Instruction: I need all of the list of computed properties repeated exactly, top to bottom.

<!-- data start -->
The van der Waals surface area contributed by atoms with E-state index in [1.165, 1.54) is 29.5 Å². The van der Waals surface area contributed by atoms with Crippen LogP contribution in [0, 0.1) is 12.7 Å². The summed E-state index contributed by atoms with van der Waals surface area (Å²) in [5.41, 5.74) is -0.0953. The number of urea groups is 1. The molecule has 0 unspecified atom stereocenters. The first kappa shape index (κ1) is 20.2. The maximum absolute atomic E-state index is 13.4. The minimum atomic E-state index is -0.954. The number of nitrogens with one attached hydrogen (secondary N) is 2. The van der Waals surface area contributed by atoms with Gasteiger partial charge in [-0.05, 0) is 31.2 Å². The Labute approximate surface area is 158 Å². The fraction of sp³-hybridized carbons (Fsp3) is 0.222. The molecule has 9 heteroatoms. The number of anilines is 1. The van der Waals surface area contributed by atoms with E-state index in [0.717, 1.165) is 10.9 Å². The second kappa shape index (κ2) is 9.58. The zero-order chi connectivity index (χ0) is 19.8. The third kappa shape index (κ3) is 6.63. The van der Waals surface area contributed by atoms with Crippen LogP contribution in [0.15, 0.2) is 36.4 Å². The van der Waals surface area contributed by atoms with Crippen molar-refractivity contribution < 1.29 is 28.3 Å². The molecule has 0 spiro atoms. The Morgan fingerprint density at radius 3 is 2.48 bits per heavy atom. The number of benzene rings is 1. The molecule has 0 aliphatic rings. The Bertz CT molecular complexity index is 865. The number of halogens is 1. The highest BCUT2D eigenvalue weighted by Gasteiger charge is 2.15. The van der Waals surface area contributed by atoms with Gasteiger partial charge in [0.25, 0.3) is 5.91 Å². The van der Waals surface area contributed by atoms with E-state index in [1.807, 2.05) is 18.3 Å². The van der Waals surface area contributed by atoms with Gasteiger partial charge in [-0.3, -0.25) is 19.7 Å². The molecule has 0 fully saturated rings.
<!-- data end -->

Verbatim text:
The van der Waals surface area contributed by atoms with E-state index in [1.165, 1.54) is 29.5 Å². The van der Waals surface area contributed by atoms with Crippen LogP contribution in [0, 0.1) is 12.7 Å². The summed E-state index contributed by atoms with van der Waals surface area (Å²) in [5.41, 5.74) is -0.0953. The number of urea groups is 1. The molecule has 0 unspecified atom stereocenters. The first kappa shape index (κ1) is 20.2. The maximum absolute atomic E-state index is 13.4. The minimum atomic E-state index is -0.954. The number of nitrogens with one attached hydrogen (secondary N) is 2. The van der Waals surface area contributed by atoms with Gasteiger partial charge in [-0.05, 0) is 31.2 Å². The Labute approximate surface area is 158 Å². The fraction of sp³-hybridized carbons (Fsp3) is 0.222. The molecule has 9 heteroatoms. The number of anilines is 1. The van der Waals surface area contributed by atoms with E-state index in [0.717, 1.165) is 10.9 Å². The second kappa shape index (κ2) is 9.58. The zero-order chi connectivity index (χ0) is 19.8. The third kappa shape index (κ3) is 6.63. The van der Waals surface area contributed by atoms with Crippen LogP contribution in [0.15, 0.2) is 36.4 Å². The van der Waals surface area contributed by atoms with Crippen molar-refractivity contribution < 1.29 is 28.3 Å². The molecule has 0 spiro atoms. The Morgan fingerprint density at radius 3 is 2.48 bits per heavy atom. The number of benzene rings is 1. The molecule has 0 aliphatic rings. The Bertz CT molecular complexity index is 865. The number of halogens is 1. The highest BCUT2D eigenvalue weighted by Gasteiger charge is 2.15. The van der Waals surface area contributed by atoms with Gasteiger partial charge in [0.25, 0.3) is 5.91 Å². The van der Waals surface area contributed by atoms with E-state index in [1.807, 2.05) is 18.3 Å². The van der Waals surface area contributed by atoms with Gasteiger partial charge in [-0.3, -0.25) is 19.7 Å². The molecule has 0 fully saturated rings.